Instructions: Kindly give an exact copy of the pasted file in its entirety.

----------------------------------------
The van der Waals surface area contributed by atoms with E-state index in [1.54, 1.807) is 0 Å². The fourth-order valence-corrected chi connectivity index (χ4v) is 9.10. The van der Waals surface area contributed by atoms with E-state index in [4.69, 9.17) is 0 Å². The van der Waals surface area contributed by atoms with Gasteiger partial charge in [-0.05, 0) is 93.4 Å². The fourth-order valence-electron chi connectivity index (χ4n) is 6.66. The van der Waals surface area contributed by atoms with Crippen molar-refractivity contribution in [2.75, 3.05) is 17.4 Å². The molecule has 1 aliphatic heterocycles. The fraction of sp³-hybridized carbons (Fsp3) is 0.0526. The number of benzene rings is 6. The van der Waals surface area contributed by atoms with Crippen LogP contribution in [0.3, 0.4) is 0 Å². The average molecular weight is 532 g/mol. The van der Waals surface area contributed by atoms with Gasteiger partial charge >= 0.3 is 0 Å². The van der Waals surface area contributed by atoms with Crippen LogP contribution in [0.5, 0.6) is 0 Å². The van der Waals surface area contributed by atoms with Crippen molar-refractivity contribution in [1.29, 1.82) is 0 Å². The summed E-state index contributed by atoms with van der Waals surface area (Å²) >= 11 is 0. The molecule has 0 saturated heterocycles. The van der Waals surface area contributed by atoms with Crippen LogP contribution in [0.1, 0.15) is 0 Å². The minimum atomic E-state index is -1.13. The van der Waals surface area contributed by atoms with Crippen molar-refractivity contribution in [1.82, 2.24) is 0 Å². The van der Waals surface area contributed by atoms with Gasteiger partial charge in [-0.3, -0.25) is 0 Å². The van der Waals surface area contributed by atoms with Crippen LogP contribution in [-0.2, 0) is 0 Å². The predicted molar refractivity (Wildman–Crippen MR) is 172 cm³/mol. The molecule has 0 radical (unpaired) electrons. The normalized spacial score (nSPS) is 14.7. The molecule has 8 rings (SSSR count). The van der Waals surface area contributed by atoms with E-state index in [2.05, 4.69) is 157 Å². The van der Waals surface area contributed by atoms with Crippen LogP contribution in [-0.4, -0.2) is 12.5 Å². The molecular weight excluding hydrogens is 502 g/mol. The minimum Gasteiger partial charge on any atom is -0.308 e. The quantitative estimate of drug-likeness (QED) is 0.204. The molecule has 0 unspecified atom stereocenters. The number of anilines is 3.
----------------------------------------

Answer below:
The van der Waals surface area contributed by atoms with E-state index in [1.54, 1.807) is 0 Å². The fourth-order valence-corrected chi connectivity index (χ4v) is 9.10. The van der Waals surface area contributed by atoms with E-state index in [4.69, 9.17) is 0 Å². The van der Waals surface area contributed by atoms with Gasteiger partial charge in [-0.05, 0) is 93.4 Å². The fourth-order valence-electron chi connectivity index (χ4n) is 6.66. The van der Waals surface area contributed by atoms with Crippen molar-refractivity contribution in [2.75, 3.05) is 17.4 Å². The molecule has 1 aliphatic heterocycles. The fraction of sp³-hybridized carbons (Fsp3) is 0.0526. The number of benzene rings is 6. The van der Waals surface area contributed by atoms with Crippen LogP contribution in [0.3, 0.4) is 0 Å². The average molecular weight is 532 g/mol. The van der Waals surface area contributed by atoms with Gasteiger partial charge >= 0.3 is 0 Å². The van der Waals surface area contributed by atoms with Crippen LogP contribution in [0.5, 0.6) is 0 Å². The van der Waals surface area contributed by atoms with Crippen molar-refractivity contribution in [1.29, 1.82) is 0 Å². The summed E-state index contributed by atoms with van der Waals surface area (Å²) >= 11 is 0. The molecule has 0 saturated heterocycles. The van der Waals surface area contributed by atoms with Crippen LogP contribution in [0.1, 0.15) is 0 Å². The minimum atomic E-state index is -1.13. The van der Waals surface area contributed by atoms with Crippen molar-refractivity contribution in [1.82, 2.24) is 0 Å². The van der Waals surface area contributed by atoms with Gasteiger partial charge in [-0.3, -0.25) is 0 Å². The van der Waals surface area contributed by atoms with Crippen LogP contribution in [-0.2, 0) is 0 Å². The predicted molar refractivity (Wildman–Crippen MR) is 172 cm³/mol. The molecule has 0 radical (unpaired) electrons. The normalized spacial score (nSPS) is 14.7. The molecule has 8 rings (SSSR count). The van der Waals surface area contributed by atoms with E-state index in [2.05, 4.69) is 157 Å². The van der Waals surface area contributed by atoms with Crippen LogP contribution in [-0.4, -0.2) is 12.5 Å². The molecular weight excluding hydrogens is 502 g/mol. The minimum Gasteiger partial charge on any atom is -0.308 e. The quantitative estimate of drug-likeness (QED) is 0.204. The molecule has 0 unspecified atom stereocenters. The number of anilines is 3.